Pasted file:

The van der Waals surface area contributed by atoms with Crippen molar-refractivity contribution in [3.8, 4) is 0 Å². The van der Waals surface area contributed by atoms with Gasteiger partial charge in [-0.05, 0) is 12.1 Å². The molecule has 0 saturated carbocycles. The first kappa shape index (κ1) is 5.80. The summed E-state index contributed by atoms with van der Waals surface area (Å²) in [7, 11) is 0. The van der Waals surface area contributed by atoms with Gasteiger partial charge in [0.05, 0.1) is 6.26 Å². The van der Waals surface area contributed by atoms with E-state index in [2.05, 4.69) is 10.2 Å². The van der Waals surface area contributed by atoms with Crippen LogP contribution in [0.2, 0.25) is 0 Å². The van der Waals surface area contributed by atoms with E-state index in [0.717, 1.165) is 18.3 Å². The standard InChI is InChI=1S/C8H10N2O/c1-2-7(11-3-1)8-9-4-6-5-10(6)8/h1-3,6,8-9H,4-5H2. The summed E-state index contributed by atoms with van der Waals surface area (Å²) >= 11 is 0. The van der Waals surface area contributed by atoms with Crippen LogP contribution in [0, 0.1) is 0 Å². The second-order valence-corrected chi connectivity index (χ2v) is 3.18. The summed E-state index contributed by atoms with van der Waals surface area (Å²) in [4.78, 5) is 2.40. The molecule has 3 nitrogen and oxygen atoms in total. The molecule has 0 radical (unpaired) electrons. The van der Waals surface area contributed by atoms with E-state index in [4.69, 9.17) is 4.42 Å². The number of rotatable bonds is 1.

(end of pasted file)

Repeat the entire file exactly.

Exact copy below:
The van der Waals surface area contributed by atoms with Crippen molar-refractivity contribution in [3.8, 4) is 0 Å². The van der Waals surface area contributed by atoms with Gasteiger partial charge in [-0.05, 0) is 12.1 Å². The molecule has 0 saturated carbocycles. The first kappa shape index (κ1) is 5.80. The summed E-state index contributed by atoms with van der Waals surface area (Å²) in [7, 11) is 0. The van der Waals surface area contributed by atoms with Gasteiger partial charge in [0.05, 0.1) is 6.26 Å². The van der Waals surface area contributed by atoms with E-state index in [2.05, 4.69) is 10.2 Å². The van der Waals surface area contributed by atoms with Crippen LogP contribution in [0.2, 0.25) is 0 Å². The van der Waals surface area contributed by atoms with E-state index in [0.717, 1.165) is 18.3 Å². The standard InChI is InChI=1S/C8H10N2O/c1-2-7(11-3-1)8-9-4-6-5-10(6)8/h1-3,6,8-9H,4-5H2. The summed E-state index contributed by atoms with van der Waals surface area (Å²) >= 11 is 0. The van der Waals surface area contributed by atoms with Crippen LogP contribution in [0, 0.1) is 0 Å². The second-order valence-corrected chi connectivity index (χ2v) is 3.18. The summed E-state index contributed by atoms with van der Waals surface area (Å²) in [4.78, 5) is 2.40. The molecule has 3 nitrogen and oxygen atoms in total. The molecule has 0 radical (unpaired) electrons. The van der Waals surface area contributed by atoms with E-state index in [4.69, 9.17) is 4.42 Å². The number of rotatable bonds is 1.